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Title: Radio frequency energy harvesting for embedded sensor networks in the natural environment
Author: Sim, Zhi Wei
ISNI:       0000 0004 2720 1400
Awarding Body: University of Manchester
Current Institution: University of Manchester
Date of Award: 2012
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The agricultural sector is an emerging application area for Wireless Sensor Networks (WSNs). This requires sensor nodes to be deployed in the outdoor environment so as to monitor pertinent natural features, such as soil condition or pest infestation. Limited energy supply and subsequent battery replacement are common issues for these agricultural sensor nodes. One possible solution is to use energy harvesting, where the ambient energy is extracted and converted into usable electrical form to energise the wireless sensors. The work presented in this thesis investigates the feasibility of using Radio Frequency (RF) energy harvesting for a specific application; that is powering a generic class of wireless ground-level, agricultural sensor networks operating in an outdoor environment. The investigation was primarily undertaken through a literature study of the subject. The first part of the thesis examines several energy harvesting/ wireless energy transfer techniques, which may be applicable to power the targeted agricultural WSN nodes. The key advantages and limitations of each technique are identified, and the rationale is being given for selecting far-field RF energy harvesting as the investigated technique. It is then followed by a theoretical-based system analysis, which seeks to identify all relevant design parameters, and to quantify their impact on the system performance. An RF link budget analysis was also included to examine the feasibility of using RF energy harvesting to power an exemplar WSN node - Zyrox2 Bait Station. The second part of the thesis focuses on the design of two energy harvesting antennas. The first design is an air-substrate-based folded shorted patch antenna (FSPA) with a solid ground plane, while the second design is a similar FSPA structure with four pairs of slot embedded into its ground plane. Both antennas were simulated, fabricated and tested inside an anechoic chamber, and in their actual operating environment - an outdoor field. In addition, a power harvester circuit, built using the commercially available off-the-shelf components, was tested in the laboratory using an RF signal generator source. The results from both the laboratory and field trial were analysed. The measurement techniques used were reviewed, along with some comments on how to improve them. Further work on the RF energy harvester, particularly on the improvement of the antenna design must be carried out before the feasibility and viable implementations for this application can be definitively ascertained.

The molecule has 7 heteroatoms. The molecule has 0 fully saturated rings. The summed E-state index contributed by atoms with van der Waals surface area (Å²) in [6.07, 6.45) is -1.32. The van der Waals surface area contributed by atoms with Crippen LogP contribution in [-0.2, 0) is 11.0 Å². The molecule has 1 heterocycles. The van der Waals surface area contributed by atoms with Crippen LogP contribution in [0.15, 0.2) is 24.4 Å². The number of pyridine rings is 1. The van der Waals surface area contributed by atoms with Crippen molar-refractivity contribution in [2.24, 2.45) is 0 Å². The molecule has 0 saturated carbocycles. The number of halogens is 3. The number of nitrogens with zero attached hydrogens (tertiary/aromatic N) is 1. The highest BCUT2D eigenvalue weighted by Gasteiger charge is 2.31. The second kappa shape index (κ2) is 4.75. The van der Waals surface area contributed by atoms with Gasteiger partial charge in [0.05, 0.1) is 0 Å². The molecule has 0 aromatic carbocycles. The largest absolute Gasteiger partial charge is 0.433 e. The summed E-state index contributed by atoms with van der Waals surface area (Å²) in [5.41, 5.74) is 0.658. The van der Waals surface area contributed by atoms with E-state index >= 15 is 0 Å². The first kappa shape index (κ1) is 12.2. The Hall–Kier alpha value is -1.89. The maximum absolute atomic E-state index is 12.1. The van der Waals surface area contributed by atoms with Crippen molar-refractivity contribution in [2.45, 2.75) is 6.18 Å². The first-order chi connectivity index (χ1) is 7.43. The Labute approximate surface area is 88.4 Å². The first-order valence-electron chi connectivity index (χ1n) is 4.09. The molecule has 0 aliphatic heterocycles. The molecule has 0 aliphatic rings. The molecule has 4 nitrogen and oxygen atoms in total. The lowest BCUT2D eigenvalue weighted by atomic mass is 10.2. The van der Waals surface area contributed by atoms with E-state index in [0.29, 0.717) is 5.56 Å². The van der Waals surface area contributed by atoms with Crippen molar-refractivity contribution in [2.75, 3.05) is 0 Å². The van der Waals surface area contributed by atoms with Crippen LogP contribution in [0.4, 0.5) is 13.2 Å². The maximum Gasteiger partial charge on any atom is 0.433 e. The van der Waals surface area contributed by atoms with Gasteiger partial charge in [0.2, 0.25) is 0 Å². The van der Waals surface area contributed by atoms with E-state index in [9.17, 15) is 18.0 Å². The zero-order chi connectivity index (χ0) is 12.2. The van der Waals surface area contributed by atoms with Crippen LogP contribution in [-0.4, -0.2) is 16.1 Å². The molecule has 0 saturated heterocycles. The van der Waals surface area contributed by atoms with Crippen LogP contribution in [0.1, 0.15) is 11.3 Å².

Supervisor: Grieve, Bruce Sponsor: Not available
Qualification Name: Thesis (Ph.D.) Qualification Level: Doctoral
EThOS ID:  DOI: Not available
Keywords: energy harvesting ; wireless power transmission ; agricultural wireless sensor network